For Stein, expanding the use of technologies that have made this project possible–such as inexpensive high-resolution scanners and open-source cloud computing– have exciting implications for preserving history all over the world. “Everything we do today creates a digital archive, and this adds to it,” she said. “What we do here will help catalog the past and make it free for anyone to access and comment on.”
As a non-Jew with a passion for study of the Abrahamic faiths, McCain found the experience of exploring the dual existence of Moroccan Jews rewarding, saying “It’s fascinating and also a bit sad to comprehend the loss of a substantial Jewish minority in Morocco — a whole piece of Moroccan society and culture, really. That’s why it’s so important to have things like the [genizah] that document that once-robust presence.”
The student participation is not limited to Rabat. According to Kosansky, under agreement with the Morocco Jewish Museum, about 10% of the archive has been taken back to the university to be scanned and cataloged by students there. After it is archived, it will be sent back to the Jewish Museum in Casablanca.
Kosansky is deeply aware of the significance of his students’ contributions to the project. He called McCain “instrumental” in managing daily operations of the project in Casablanca and noted the “particularly important role” she played in translating documents from French.
He went on to praise the “enterprising spirit” Stein brought to the project, especially in its early stages. “She was not merely a student assistant. She was a partner in the creation the digital enterprise itself,” he said.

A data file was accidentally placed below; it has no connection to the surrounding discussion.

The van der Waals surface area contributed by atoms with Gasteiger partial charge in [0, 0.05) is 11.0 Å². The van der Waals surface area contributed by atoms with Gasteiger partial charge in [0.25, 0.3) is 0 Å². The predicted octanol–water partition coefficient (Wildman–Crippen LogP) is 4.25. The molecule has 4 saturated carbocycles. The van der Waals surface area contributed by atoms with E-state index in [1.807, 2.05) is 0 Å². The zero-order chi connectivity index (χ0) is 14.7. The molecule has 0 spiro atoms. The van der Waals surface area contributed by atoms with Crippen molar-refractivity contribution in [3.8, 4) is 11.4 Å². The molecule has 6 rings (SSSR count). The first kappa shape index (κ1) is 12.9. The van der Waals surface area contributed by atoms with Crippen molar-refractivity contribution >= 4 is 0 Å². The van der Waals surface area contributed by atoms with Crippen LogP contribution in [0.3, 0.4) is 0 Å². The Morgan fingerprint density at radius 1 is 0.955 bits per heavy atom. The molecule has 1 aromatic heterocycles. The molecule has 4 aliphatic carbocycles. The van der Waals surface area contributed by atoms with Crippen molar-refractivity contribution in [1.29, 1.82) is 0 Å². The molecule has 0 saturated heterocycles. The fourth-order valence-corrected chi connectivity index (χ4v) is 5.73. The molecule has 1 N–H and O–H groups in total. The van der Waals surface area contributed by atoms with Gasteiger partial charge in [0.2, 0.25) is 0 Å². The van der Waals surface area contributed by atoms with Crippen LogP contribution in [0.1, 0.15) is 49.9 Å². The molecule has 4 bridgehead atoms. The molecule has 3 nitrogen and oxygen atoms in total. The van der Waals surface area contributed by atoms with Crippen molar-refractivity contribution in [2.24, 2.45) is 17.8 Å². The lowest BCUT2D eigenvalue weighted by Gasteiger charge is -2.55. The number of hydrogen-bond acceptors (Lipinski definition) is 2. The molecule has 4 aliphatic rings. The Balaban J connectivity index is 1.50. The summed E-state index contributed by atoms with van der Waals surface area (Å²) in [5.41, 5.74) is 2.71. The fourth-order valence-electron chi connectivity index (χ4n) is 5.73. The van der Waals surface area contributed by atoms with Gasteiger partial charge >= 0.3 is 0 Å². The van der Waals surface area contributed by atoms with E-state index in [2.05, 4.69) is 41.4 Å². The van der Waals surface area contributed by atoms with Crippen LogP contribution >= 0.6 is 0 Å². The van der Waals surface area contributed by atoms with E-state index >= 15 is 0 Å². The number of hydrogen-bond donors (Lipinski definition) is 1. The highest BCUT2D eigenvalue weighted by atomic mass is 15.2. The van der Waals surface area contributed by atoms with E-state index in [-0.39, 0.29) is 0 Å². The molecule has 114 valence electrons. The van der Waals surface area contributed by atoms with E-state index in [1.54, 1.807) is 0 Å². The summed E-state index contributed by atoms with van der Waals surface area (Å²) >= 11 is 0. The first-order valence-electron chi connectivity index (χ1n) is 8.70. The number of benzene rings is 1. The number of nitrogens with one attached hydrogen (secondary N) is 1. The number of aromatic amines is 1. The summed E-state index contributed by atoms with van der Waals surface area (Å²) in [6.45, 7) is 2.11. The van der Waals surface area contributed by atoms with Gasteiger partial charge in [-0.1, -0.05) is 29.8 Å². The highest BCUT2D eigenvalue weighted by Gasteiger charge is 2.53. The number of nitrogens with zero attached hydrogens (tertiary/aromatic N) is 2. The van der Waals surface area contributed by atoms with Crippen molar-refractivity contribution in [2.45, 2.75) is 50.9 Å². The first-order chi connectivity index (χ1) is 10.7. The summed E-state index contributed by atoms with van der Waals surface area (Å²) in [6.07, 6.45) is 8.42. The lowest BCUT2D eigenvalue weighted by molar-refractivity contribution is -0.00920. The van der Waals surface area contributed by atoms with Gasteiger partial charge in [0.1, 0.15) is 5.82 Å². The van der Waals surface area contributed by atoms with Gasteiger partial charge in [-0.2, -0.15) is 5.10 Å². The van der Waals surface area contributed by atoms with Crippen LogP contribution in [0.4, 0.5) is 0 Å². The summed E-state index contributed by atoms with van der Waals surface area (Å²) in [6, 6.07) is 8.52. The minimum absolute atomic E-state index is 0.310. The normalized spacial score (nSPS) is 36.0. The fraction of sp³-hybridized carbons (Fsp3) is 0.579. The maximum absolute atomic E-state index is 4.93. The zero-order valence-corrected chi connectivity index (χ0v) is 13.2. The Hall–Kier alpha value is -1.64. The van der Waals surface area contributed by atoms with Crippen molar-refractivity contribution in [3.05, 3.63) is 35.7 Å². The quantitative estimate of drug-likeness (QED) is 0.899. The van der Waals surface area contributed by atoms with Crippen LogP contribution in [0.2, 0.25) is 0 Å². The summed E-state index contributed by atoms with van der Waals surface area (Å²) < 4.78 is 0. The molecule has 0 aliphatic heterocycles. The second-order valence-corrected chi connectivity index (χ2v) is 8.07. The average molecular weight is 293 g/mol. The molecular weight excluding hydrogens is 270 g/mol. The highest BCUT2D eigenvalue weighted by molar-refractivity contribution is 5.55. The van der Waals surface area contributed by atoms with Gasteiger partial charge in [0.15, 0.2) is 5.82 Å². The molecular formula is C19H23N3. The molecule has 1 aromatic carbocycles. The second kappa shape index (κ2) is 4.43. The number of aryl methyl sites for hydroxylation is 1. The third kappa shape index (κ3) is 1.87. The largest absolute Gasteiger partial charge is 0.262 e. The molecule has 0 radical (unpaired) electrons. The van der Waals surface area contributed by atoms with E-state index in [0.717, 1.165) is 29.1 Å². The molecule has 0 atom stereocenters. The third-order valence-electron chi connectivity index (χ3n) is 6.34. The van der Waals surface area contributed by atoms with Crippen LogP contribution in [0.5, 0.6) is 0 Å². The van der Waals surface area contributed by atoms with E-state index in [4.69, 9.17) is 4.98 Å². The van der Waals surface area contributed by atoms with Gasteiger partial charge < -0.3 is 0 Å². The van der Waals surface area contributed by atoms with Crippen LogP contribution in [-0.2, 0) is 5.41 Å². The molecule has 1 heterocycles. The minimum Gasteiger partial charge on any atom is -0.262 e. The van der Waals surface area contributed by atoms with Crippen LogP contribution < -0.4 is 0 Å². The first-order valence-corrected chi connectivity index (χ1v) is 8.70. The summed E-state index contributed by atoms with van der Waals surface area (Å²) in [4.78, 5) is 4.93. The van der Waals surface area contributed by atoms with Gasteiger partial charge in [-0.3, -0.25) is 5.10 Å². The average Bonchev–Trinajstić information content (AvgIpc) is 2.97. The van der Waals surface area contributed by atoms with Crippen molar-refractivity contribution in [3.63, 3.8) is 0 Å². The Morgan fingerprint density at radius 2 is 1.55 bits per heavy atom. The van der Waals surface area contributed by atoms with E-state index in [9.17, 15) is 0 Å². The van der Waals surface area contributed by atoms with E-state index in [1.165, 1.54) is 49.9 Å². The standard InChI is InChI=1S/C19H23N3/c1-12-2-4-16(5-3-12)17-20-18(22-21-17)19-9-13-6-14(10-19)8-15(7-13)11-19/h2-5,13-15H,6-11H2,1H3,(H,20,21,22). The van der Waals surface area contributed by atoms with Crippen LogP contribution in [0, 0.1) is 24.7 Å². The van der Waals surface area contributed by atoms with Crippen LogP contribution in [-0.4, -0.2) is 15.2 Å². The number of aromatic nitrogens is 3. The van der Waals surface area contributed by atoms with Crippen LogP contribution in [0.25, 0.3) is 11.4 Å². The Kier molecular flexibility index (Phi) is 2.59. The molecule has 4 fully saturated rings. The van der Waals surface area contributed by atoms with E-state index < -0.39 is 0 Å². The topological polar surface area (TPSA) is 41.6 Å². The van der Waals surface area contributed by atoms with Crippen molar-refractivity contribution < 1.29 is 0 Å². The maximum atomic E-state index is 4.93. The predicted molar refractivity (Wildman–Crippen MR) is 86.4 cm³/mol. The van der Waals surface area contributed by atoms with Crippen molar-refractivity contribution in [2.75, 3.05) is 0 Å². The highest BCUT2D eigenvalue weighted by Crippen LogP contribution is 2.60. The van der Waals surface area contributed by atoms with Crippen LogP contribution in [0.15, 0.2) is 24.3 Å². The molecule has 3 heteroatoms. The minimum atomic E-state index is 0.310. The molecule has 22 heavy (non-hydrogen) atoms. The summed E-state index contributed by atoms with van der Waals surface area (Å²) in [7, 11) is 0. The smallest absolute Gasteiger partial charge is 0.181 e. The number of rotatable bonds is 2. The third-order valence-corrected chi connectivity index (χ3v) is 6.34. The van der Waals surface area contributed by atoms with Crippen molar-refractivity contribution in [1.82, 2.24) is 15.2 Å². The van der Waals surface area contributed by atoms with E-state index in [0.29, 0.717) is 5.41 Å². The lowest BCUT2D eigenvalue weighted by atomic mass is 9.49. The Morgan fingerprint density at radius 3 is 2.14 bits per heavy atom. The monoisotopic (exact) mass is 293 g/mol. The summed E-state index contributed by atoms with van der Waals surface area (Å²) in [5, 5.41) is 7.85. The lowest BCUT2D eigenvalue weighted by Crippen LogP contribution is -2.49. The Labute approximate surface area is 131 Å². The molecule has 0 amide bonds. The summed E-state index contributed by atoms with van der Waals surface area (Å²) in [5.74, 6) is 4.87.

But he is also quick to note that you don’t have to know multiple languages to be involved in an important project. He emphasizes that all students can benefit from the “further development of language skills, opportunities to work alongside professional scholars… [and] valuable experience with digital technologies that are transforming contemporary scholarship in the social sciences and humanities” that such projects provide.
His students agree that this just one of many opportunities for student involvement in important research projects all over the world.
“You realize as a student that … you can do something important and you’ll find your professors are very supportive,” Stein said. For her, persistence is the key. “These days, you can’t have a degree and expect a job. You must be proactive, figure out what opportunities are out there, and who can help you get there, and if they say no, change your approach. If you want to make something happen, make it happen. If you’re not qualified, learn what you need to be qualified. Email people in positions you find interesting, and if they don’t respond, email 10 more times. It is easiest to do this as a student since you have nothing to lose.”
The feeling of involvement can be addictive. “The challenging part was leaving Morocco knowing there was so much more to do!” Weiniger said. “Even if someone else has discovered [something], you can add a new interpretation, see something completely different, or even come to the exact opposite conclusion. … Find something undiscovered, expose it, look at its vast implications, and sew another patch on the quilt of human history.”
Derek M. Kwait graduated from the University of Pittsburgh and is editor in chief of New Voices.